Introducing Silly Little Outfits
For if you want something a bit more niche.
tl;dr: I’ll be posting conversations about clothes as a new section within Cherub Microplastics. In these transcribed interviews, I talk with people about their favorite outfits, and then we kind of spiral from there.
I’ve wanted to do a project about clothes for a while now. Not about fashion, and arguably not about style, either. More about what people like to wear, why they like it, or the turtleneck that changed it all.
If you came of age in America around 2010 or so, your brain is probably a little rotted from such institutions as:
MANNEQUINS inside MALLS. Really heavy mannequin culture.
Fashion magazines. Particularly Lucky, the tome-like “magazine about shopping,” which included stickers to put on the stuff you wanted to buy.
American Girl “What’s your style?” quizzes with 4 possible results: Rich, Cute, Sports, or Cool
Best Dressed/Worst Dressed lists taking up multiple pages of print newspapers
What Not to Wear, Extreme Makeover, Next, and a whole lot of other shows about the horrors of being unattractive
But there was this other side to our 2000s clothes-consciousness that was way more personal, more secretive, and smaller scale. Or at least it felt that way, because the internet was still something you could log off of. At a time where there was so much media centered on judging others’ appearances, we also had more options than ever before to put together little fuckin’ freak ‘fits, real or imagined.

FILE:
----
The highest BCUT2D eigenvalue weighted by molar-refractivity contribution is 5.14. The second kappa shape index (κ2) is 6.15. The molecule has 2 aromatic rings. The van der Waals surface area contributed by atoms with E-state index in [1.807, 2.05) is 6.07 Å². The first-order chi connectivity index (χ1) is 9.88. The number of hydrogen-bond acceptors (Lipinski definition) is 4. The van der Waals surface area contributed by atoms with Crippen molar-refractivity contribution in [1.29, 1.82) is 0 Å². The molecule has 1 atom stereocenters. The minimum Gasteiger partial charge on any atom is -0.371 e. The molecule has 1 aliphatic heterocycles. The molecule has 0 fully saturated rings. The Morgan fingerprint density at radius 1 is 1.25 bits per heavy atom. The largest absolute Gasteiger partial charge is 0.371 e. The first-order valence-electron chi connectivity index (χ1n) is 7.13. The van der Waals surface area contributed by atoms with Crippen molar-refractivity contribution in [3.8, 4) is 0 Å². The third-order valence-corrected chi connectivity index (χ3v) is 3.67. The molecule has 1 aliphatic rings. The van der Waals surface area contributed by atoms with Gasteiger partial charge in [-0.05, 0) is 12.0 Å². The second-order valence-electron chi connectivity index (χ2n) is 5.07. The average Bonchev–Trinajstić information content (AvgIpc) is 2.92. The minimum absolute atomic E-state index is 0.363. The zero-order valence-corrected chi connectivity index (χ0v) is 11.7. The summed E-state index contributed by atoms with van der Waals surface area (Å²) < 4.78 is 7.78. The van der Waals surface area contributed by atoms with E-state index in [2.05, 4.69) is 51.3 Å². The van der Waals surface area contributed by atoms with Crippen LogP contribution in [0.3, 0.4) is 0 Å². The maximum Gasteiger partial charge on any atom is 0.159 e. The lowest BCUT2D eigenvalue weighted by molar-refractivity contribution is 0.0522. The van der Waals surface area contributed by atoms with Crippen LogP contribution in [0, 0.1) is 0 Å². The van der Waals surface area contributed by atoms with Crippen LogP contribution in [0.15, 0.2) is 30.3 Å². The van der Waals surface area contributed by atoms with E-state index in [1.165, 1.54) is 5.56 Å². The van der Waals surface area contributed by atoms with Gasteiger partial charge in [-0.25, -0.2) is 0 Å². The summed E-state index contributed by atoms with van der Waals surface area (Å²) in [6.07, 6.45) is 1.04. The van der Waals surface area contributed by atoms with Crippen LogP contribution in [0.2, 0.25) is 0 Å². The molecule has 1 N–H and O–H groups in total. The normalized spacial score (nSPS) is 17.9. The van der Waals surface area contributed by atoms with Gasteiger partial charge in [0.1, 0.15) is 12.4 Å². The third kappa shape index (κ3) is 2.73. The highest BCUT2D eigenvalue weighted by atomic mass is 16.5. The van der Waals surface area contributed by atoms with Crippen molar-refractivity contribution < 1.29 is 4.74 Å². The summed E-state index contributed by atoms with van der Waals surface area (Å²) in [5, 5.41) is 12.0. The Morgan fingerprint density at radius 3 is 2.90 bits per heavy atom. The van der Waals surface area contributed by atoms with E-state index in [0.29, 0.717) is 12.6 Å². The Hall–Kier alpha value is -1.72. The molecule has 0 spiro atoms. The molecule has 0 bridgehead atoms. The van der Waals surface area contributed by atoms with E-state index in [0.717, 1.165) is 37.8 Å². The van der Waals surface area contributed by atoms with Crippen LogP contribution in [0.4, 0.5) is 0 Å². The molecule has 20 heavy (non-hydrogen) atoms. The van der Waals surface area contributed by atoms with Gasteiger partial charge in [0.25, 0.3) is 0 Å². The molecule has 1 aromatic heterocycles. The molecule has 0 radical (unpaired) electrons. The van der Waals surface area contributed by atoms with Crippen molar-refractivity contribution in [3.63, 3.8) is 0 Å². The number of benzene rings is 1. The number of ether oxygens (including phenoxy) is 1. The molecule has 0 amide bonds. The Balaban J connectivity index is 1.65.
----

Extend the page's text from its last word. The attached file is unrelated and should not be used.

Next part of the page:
I’m talking about those encyclopedic dress-up doll Flash games, or the misleadingly named Polyvore, the mood board social network that was not about eating your multiple lovers. Later on, there was the impeccable cool of early-stage lookbook.nu, followed by Tumblr and its highly specific, fantasy-boyfriend-centric outfit blogs. Prom afterparty with Justin. IKEA with Minho. Vasectomy consultation with Zayn.
That more private side of fashion fascinated me—the mirror selfie, the OOTD text, the notebook doodles of dresses. I’ve stayed interested in the specificity and slice-of-lifeiness of how people choose to adorn themselves every day, or how they wish they could.
I’ve also loved witnessing people’s style and gender journeys over the past few years, especially since the pandemic. The comparative lack of being publicly perceived plus the “fuck it” mentality of so much loss recalibrated the way a lot of people choose to present themselves. And there’s something beautiful in how people derive joy, or solace, or euphoria from what they put on their bodies in the day to day, especially when some of those days are very difficult.
So instead of trying to sledgehammer this interest into a poetry collection, I’ve started interviewing my friends and transcribing our conversations instead. And that’s Silly Little Outfits: a series of conversations about people’s favorite clothes and everything that goes into liking what you’re wearing.
It’s been an interesting project so far, and I hope you might get something out of it too. Or, if this sounds like a new level of insufferable, you can opt out while staying subscribed to mainline Cherub.
Screaming!! My fav 💞
Stacy London awakening